• Wednesday, August 17, 2022

HEADLINE STORY

‘I am the underdog’, says UK PM candidate Sunak

Sunak led all rounds of the voting among Conservative Party lawmakers to reduce the field to two candidates.

Conservative Leadership hopeful Rishi Sunak speaks while campaigning on July 23, 2022 in Grantham, England. Former Chancellor Rishi Sunak has chosen Grantham, a Conservative party heartland and the home town of former PM Margaret Thatcher, as the next stop of his campaign to become the leader of the Conservative party and Prime Minister. Sunak has promised “a return to traditional Conservative economic values” and will cut taxes only after inflation is under control (Photo by Christopher Furlong/Getty Images)

By: Melvin Samuel

Former British finance minister Rishi Sunak, one of two remaining candidates to become Britain’s next prime minister, on Saturday described himself as the underdog in the contest.

Sunak’s resignation helped trigger a revolt that saw Prime Minister Boris Johnson agree to step down after a series of scandals. Members of the ruling Conservative Party will vote for a successor over the summer, with an announcement due on Sept. 5.

Sunak led all rounds of the voting among Conservative Party lawmakers to reduce the field to two candidates.

But it is foreign secretary Liz Truss who seems to have gained the advantage so far among the 200,000 members of the governing party who will ultimately choose the winner.

Truss held a 24-point lead over Sunak in a YouGov poll of Conservative Party members published on Thursday.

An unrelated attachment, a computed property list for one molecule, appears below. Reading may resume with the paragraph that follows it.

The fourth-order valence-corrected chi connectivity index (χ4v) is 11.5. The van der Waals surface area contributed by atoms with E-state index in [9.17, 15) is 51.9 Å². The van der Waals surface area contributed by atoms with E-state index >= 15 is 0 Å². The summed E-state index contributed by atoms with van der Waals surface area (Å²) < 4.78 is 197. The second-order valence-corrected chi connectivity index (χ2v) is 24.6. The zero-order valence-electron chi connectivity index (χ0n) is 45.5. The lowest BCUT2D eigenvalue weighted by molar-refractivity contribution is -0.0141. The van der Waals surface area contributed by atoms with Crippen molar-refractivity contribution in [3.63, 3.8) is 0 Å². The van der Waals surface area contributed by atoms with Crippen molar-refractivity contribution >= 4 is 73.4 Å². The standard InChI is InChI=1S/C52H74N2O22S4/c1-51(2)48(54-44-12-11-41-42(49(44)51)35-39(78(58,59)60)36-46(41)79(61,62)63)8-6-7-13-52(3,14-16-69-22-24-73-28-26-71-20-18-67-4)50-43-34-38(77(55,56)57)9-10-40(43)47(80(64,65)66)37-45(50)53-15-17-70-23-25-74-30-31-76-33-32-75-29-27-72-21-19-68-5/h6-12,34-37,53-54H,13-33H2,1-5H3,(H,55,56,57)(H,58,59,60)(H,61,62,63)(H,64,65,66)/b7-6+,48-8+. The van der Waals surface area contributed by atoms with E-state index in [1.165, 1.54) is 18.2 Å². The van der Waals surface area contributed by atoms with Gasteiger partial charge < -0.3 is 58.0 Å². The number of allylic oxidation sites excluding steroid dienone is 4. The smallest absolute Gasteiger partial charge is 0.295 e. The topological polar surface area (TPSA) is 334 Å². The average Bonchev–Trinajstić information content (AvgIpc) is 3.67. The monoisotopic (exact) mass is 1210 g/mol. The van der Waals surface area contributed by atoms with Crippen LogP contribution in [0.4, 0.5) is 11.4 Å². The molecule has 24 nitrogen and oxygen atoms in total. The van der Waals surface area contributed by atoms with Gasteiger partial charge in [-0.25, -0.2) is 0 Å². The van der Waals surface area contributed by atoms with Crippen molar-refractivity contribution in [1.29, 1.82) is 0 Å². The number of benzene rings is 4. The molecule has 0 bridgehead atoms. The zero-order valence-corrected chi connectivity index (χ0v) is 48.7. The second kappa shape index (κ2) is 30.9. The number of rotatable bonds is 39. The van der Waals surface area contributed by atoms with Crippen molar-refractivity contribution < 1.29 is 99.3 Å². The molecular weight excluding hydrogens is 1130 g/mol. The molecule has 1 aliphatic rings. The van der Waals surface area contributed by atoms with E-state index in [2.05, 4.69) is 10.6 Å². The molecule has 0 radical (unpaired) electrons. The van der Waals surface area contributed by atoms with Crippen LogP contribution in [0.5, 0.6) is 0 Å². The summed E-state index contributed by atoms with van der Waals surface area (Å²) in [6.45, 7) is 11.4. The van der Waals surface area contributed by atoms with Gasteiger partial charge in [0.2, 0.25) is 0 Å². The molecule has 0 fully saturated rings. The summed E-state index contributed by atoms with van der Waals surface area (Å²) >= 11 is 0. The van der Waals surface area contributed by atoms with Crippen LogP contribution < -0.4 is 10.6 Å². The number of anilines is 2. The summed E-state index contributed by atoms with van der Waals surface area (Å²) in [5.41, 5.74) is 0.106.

“Be in no doubt, I am the underdog,” Sunak said in a speech in Grantham, central England, the birthplace of former prime minister Margaret Thatcher.

Truss would be only Britain’s third female prime minister after Thatcher and Theresa May while Sunak would be the country’s first leader of Indian origin.

“The forces that be want this to be a coronation for the other candidate but I think members want a choice and they are prepared to listen,” he said.

So far the focus has been on pledges, or non-pledges, to cut taxes, at a time when many people are struggling, along with defence spending and energy policy.

In his speech Sunak laid out his Thatcherite credentials, promising careful management of the economy before tax cuts. He criticised as arbitrary Truss’ pledge to increase defence spending to 3% of GDP by 2030.

In an interview for Saturday’s Times newspaper, Sunak said he would put the government on a crisis footing on taking office.

(Reuters)

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